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Poorer Arthritis Patients More Likely to Be Depressed

Physical disability in arthritis strongly linked to increased severity of depression

MONDAY, Feb. 7 (HealthDay News) -- Patients with rheumatoid arthritis (RA) who are of lower socioeconomic status may be at greater risk of depression, according to a study published in the February issue of Arthritis Care & Research.

Mary Margaretten, M.D., of the University of California in San Francisco, and colleagues investigated the extent to which socioeconomic status influences the relationship between disability and depression in patients with RA. Patients from two rheumatology clinics -- an urban, county, public hospital and a university, tertiary-care medical center -- were evaluated for depressive symptoms. Patient characteristics were assessed, and the clinic sites were used as proxies for socioeconomic status.

The researchers found that increased functional disability and care at the public clinic site were significantly associated with increased depression. As disability increased, average depression scores rose more sharply among patients from the public hospital site. There were significant differences between depressed and nondepressed patients in terms of race/ethnicity, public versus tertiary-care medical center, disability, and medications.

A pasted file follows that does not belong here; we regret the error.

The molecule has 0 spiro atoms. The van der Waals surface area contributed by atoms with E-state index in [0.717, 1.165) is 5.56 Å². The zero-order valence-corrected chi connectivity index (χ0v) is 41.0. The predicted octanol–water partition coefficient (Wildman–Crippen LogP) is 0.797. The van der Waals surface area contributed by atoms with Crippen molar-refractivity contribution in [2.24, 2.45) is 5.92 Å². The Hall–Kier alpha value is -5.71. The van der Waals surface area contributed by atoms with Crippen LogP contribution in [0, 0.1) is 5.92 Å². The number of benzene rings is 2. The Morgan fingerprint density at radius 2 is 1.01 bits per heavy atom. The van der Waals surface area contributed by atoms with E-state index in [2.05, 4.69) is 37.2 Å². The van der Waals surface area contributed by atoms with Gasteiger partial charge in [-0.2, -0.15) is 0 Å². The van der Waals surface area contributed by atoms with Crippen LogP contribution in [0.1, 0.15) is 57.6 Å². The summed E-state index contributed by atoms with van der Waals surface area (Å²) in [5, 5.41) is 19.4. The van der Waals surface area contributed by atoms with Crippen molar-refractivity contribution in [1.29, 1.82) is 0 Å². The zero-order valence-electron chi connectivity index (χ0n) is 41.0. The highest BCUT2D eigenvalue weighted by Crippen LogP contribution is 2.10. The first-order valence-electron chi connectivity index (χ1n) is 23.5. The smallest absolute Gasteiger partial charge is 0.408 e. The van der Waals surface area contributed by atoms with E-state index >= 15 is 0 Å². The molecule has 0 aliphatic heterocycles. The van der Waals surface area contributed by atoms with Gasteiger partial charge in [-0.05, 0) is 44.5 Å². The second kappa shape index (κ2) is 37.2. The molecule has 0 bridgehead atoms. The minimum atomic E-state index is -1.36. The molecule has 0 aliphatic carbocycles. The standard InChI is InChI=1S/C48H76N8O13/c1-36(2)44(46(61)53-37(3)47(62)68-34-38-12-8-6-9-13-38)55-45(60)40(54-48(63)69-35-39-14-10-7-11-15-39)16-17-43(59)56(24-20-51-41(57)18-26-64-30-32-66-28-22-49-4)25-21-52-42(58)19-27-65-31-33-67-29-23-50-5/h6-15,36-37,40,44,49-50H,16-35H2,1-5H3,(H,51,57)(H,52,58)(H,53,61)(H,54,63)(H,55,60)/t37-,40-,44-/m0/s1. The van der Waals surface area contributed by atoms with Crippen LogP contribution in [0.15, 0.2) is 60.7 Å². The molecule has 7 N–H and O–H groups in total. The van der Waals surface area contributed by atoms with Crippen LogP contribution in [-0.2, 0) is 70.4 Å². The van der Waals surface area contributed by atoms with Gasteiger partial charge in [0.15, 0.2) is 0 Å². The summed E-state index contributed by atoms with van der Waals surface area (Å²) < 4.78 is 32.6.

"Recognizing the variability in psychological effects in patients with RA, such that a vulnerable population is at higher risk for depression, can help guide treatment to include prevention of functional limitations and subsequent depression in these susceptible patients," the authors write. "A treatment program, which includes psychological support targeted toward patients with low socioeconomic status, may ameliorate health inequalities in this vulnerable population."

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